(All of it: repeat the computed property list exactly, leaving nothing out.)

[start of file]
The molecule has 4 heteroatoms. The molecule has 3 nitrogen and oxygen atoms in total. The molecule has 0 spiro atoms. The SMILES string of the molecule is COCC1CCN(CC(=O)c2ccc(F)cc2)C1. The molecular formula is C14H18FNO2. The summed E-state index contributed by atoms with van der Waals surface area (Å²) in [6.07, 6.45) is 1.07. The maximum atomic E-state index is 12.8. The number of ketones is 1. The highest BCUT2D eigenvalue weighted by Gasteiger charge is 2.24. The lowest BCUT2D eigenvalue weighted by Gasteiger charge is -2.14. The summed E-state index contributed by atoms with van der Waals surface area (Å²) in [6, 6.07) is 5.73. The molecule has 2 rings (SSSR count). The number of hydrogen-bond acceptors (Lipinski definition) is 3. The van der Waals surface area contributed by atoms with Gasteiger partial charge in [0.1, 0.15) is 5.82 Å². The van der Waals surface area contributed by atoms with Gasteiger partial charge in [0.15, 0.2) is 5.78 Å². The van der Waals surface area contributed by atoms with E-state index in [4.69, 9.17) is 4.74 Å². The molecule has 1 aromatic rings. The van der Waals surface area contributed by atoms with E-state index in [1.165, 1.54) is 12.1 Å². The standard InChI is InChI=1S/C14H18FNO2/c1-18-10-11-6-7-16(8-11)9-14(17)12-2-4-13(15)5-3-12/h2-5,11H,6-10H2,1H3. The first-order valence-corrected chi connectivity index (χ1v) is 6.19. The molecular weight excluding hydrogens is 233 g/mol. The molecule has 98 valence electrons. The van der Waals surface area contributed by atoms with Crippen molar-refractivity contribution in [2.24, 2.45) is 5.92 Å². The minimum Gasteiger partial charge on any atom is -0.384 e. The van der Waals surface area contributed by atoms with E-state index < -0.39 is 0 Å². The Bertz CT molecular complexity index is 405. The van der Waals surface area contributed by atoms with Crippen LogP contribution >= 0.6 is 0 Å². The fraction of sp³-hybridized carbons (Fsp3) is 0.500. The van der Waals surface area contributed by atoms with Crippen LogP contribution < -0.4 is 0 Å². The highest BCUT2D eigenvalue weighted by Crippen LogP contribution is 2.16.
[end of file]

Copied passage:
The molecule has 4 heteroatoms. The molecule has 3 nitrogen and oxygen atoms in total. The molecule has 0 spiro atoms. The SMILES string of the molecule is COCC1CCN(CC(=O)c2ccc(F)cc2)C1. The molecular formula is C14H18FNO2. The summed E-state index contributed by atoms with van der Waals surface area (Å²) in [6.07, 6.45) is 1.07. The maximum atomic E-state index is 12.8. The number of ketones is 1. The highest BCUT2D eigenvalue weighted by Gasteiger charge is 2.24. The lowest BCUT2D eigenvalue weighted by Gasteiger charge is -2.14. The summed E-state index contributed by atoms with van der Waals surface area (Å²) in [6, 6.07) is 5.73. The molecule has 2 rings (SSSR count). The number of hydrogen-bond acceptors (Lipinski definition) is 3. The van der Waals surface area contributed by atoms with Gasteiger partial charge in [0.1, 0.15) is 5.82 Å². The van der Waals surface area contributed by atoms with Gasteiger partial charge in [0.15, 0.2) is 5.78 Å². The van der Waals surface area contributed by atoms with E-state index in [4.69, 9.17) is 4.74 Å². The molecule has 1 aromatic rings. The van der Waals surface area contributed by atoms with E-state index in [1.165, 1.54) is 12.1 Å². The standard InChI is InChI=1S/C14H18FNO2/c1-18-10-11-6-7-16(8-11)9-14(17)12-2-4-13(15)5-3-12/h2-5,11H,6-10H2,1H3. The first-order valence-corrected chi connectivity index (χ1v) is 6.19. The molecular weight excluding hydrogens is 233 g/mol. The molecule has 98 valence electrons. The van der Waals surface area contributed by atoms with Crippen molar-refractivity contribution in [2.24, 2.45) is 5.92 Å². The minimum Gasteiger partial charge on any atom is -0.384 e. The van der Waals surface area contributed by atoms with E-state index < -0.39 is 0 Å². The Bertz CT molecular complexity index is 405. The van der Waals surface area contributed by atoms with Crippen LogP contribution >= 0.6 is 0 Å². The fraction of sp³-hybridized carbons (Fsp3) is 0.500. The van der Waals surface area contributed by atoms with Crippen LogP contribution < -0.4 is 0 Å². The highest BCUT2D eigenvalue weighted by Crippen LogP contribution is 2.16.